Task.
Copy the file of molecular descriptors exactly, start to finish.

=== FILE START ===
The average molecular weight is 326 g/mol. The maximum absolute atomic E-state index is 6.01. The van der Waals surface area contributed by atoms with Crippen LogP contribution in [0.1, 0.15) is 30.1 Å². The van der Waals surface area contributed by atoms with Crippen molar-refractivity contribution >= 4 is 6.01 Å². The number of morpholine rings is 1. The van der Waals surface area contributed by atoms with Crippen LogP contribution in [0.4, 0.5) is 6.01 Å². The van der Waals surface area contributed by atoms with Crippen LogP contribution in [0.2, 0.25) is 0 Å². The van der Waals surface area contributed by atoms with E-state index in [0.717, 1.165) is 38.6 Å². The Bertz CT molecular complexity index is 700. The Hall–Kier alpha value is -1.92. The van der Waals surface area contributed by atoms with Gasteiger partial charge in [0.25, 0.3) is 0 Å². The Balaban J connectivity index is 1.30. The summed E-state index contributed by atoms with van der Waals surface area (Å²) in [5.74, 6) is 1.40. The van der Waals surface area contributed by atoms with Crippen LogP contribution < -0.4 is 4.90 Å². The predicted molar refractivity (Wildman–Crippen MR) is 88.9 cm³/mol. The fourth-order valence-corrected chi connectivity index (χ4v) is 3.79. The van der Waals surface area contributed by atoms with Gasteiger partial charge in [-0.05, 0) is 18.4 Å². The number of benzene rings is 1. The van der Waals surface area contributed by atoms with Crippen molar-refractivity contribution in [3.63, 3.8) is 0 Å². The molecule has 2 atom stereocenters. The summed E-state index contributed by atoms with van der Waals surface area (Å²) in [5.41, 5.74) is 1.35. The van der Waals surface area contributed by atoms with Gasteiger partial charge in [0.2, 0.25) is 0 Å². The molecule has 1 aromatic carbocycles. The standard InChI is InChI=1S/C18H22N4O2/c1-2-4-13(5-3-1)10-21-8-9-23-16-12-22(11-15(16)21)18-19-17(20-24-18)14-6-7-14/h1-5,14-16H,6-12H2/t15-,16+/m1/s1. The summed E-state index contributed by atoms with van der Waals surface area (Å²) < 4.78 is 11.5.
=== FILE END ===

The average molecular weight is 326 g/mol. The maximum absolute atomic E-state index is 6.01. The van der Waals surface area contributed by atoms with Crippen LogP contribution in [0.1, 0.15) is 30.1 Å². The van der Waals surface area contributed by atoms with Crippen molar-refractivity contribution >= 4 is 6.01 Å². The number of morpholine rings is 1. The van der Waals surface area contributed by atoms with Crippen LogP contribution in [0.4, 0.5) is 6.01 Å². The van der Waals surface area contributed by atoms with Crippen LogP contribution in [0.2, 0.25) is 0 Å². The van der Waals surface area contributed by atoms with E-state index in [0.717, 1.165) is 38.6 Å². The Bertz CT molecular complexity index is 700. The Hall–Kier alpha value is -1.92. The van der Waals surface area contributed by atoms with Gasteiger partial charge in [0.25, 0.3) is 0 Å². The Balaban J connectivity index is 1.30. The summed E-state index contributed by atoms with van der Waals surface area (Å²) in [5.74, 6) is 1.40. The van der Waals surface area contributed by atoms with Crippen LogP contribution < -0.4 is 4.90 Å². The predicted molar refractivity (Wildman–Crippen MR) is 88.9 cm³/mol. The fourth-order valence-corrected chi connectivity index (χ4v) is 3.79. The van der Waals surface area contributed by atoms with Gasteiger partial charge in [-0.05, 0) is 18.4 Å². The number of benzene rings is 1. The van der Waals surface area contributed by atoms with Crippen molar-refractivity contribution in [3.63, 3.8) is 0 Å². The molecule has 2 atom stereocenters. The summed E-state index contributed by atoms with van der Waals surface area (Å²) in [5.41, 5.74) is 1.35. The van der Waals surface area contributed by atoms with Gasteiger partial charge in [0.2, 0.25) is 0 Å². The molecule has 1 aromatic carbocycles. The standard InChI is InChI=1S/C18H22N4O2/c1-2-4-13(5-3-1)10-21-8-9-23-16-12-22(11-15(16)21)18-19-17(20-24-18)14-6-7-14/h1-5,14-16H,6-12H2/t15-,16+/m1/s1. The summed E-state index contributed by atoms with van der Waals surface area (Å²) < 4.78 is 11.5.